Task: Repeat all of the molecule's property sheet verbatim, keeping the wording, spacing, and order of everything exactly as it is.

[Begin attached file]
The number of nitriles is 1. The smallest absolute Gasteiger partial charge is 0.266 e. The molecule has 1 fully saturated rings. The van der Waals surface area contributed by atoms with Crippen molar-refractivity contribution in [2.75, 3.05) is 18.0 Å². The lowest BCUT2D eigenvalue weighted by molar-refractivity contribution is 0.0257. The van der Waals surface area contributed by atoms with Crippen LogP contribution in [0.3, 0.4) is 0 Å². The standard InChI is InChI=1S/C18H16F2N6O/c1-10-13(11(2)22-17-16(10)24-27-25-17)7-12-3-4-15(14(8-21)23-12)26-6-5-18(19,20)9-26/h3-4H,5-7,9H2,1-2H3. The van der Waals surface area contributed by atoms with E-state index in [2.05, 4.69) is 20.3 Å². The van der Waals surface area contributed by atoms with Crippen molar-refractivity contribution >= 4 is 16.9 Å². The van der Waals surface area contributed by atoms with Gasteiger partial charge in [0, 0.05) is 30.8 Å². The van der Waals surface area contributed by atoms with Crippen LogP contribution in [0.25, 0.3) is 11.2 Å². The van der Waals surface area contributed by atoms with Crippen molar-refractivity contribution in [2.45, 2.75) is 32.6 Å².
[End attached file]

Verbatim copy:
The number of nitriles is 1. The smallest absolute Gasteiger partial charge is 0.266 e. The molecule has 1 fully saturated rings. The van der Waals surface area contributed by atoms with Crippen molar-refractivity contribution in [2.75, 3.05) is 18.0 Å². The lowest BCUT2D eigenvalue weighted by molar-refractivity contribution is 0.0257. The van der Waals surface area contributed by atoms with Crippen LogP contribution in [0.3, 0.4) is 0 Å². The standard InChI is InChI=1S/C18H16F2N6O/c1-10-13(11(2)22-17-16(10)24-27-25-17)7-12-3-4-15(14(8-21)23-12)26-6-5-18(19,20)9-26/h3-4H,5-7,9H2,1-2H3. The van der Waals surface area contributed by atoms with E-state index in [2.05, 4.69) is 20.3 Å². The van der Waals surface area contributed by atoms with Crippen molar-refractivity contribution >= 4 is 16.9 Å². The van der Waals surface area contributed by atoms with Gasteiger partial charge in [0, 0.05) is 30.8 Å². The van der Waals surface area contributed by atoms with Crippen LogP contribution in [0.25, 0.3) is 11.2 Å². The van der Waals surface area contributed by atoms with Crippen molar-refractivity contribution in [2.45, 2.75) is 32.6 Å².